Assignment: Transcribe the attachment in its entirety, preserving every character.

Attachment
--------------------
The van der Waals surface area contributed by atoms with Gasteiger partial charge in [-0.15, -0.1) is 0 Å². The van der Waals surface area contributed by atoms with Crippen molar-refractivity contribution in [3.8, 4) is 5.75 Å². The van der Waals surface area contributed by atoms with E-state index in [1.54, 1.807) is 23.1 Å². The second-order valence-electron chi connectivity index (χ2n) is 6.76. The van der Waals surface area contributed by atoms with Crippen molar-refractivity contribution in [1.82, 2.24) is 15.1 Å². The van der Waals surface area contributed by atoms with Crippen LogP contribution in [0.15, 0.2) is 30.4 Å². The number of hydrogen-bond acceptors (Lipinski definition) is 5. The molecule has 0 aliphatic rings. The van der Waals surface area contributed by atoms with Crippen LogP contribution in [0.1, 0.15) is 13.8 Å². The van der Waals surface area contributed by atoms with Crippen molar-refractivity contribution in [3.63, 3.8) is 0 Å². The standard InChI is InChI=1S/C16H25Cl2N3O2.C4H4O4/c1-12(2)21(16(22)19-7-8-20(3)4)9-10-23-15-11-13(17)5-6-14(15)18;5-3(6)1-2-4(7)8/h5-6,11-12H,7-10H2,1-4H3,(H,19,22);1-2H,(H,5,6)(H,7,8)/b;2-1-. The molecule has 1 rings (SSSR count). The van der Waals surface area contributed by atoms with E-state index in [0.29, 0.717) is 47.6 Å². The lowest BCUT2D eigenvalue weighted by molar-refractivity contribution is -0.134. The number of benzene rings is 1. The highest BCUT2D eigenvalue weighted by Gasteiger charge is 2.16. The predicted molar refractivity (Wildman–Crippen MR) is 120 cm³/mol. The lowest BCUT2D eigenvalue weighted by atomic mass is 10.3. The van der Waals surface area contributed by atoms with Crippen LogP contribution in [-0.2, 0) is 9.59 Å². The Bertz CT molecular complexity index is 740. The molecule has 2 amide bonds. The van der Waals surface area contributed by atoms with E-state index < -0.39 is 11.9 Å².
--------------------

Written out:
The van der Waals surface area contributed by atoms with Gasteiger partial charge in [-0.15, -0.1) is 0 Å². The van der Waals surface area contributed by atoms with Crippen molar-refractivity contribution in [3.8, 4) is 5.75 Å². The van der Waals surface area contributed by atoms with E-state index in [1.54, 1.807) is 23.1 Å². The second-order valence-electron chi connectivity index (χ2n) is 6.76. The van der Waals surface area contributed by atoms with Crippen molar-refractivity contribution in [1.82, 2.24) is 15.1 Å². The van der Waals surface area contributed by atoms with Crippen LogP contribution in [0.15, 0.2) is 30.4 Å². The number of hydrogen-bond acceptors (Lipinski definition) is 5. The molecule has 0 aliphatic rings. The van der Waals surface area contributed by atoms with Crippen LogP contribution in [0.1, 0.15) is 13.8 Å². The van der Waals surface area contributed by atoms with Crippen molar-refractivity contribution in [3.63, 3.8) is 0 Å². The standard InChI is InChI=1S/C16H25Cl2N3O2.C4H4O4/c1-12(2)21(16(22)19-7-8-20(3)4)9-10-23-15-11-13(17)5-6-14(15)18;5-3(6)1-2-4(7)8/h5-6,11-12H,7-10H2,1-4H3,(H,19,22);1-2H,(H,5,6)(H,7,8)/b;2-1-. The molecule has 1 rings (SSSR count). The van der Waals surface area contributed by atoms with E-state index in [0.29, 0.717) is 47.6 Å². The lowest BCUT2D eigenvalue weighted by molar-refractivity contribution is -0.134. The number of benzene rings is 1. The highest BCUT2D eigenvalue weighted by Gasteiger charge is 2.16. The predicted molar refractivity (Wildman–Crippen MR) is 120 cm³/mol. The lowest BCUT2D eigenvalue weighted by atomic mass is 10.3. The van der Waals surface area contributed by atoms with Crippen LogP contribution in [-0.2, 0) is 9.59 Å². The Bertz CT molecular complexity index is 740. The molecule has 2 amide bonds. The van der Waals surface area contributed by atoms with E-state index < -0.39 is 11.9 Å².